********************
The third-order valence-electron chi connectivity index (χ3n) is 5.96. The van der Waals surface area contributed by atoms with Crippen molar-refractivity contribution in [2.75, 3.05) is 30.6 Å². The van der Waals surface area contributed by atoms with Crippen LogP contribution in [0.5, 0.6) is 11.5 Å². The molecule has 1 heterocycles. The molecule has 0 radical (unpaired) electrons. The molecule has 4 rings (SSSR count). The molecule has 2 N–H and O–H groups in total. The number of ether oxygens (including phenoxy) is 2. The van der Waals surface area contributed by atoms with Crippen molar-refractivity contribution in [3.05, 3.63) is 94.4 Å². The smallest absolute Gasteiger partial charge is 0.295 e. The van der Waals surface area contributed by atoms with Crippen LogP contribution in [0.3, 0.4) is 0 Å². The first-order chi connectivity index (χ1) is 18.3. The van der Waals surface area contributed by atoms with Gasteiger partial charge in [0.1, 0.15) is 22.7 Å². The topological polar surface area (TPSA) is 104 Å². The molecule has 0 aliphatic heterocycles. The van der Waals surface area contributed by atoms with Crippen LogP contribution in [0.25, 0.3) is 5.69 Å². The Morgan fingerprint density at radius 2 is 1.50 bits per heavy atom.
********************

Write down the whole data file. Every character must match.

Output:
The third-order valence-electron chi connectivity index (χ3n) is 5.96. The van der Waals surface area contributed by atoms with Crippen molar-refractivity contribution in [2.75, 3.05) is 30.6 Å². The van der Waals surface area contributed by atoms with Crippen LogP contribution in [0.5, 0.6) is 11.5 Å². The molecule has 1 heterocycles. The molecule has 0 radical (unpaired) electrons. The molecule has 4 rings (SSSR count). The molecule has 2 N–H and O–H groups in total. The number of ether oxygens (including phenoxy) is 2. The van der Waals surface area contributed by atoms with Crippen molar-refractivity contribution in [3.05, 3.63) is 94.4 Å². The smallest absolute Gasteiger partial charge is 0.295 e. The van der Waals surface area contributed by atoms with Crippen LogP contribution in [0.3, 0.4) is 0 Å². The first-order chi connectivity index (χ1) is 18.3. The van der Waals surface area contributed by atoms with Gasteiger partial charge in [0.1, 0.15) is 22.7 Å². The topological polar surface area (TPSA) is 104 Å². The molecule has 0 aliphatic heterocycles. The van der Waals surface area contributed by atoms with Crippen LogP contribution in [0.25, 0.3) is 5.69 Å². The Morgan fingerprint density at radius 2 is 1.50 bits per heavy atom.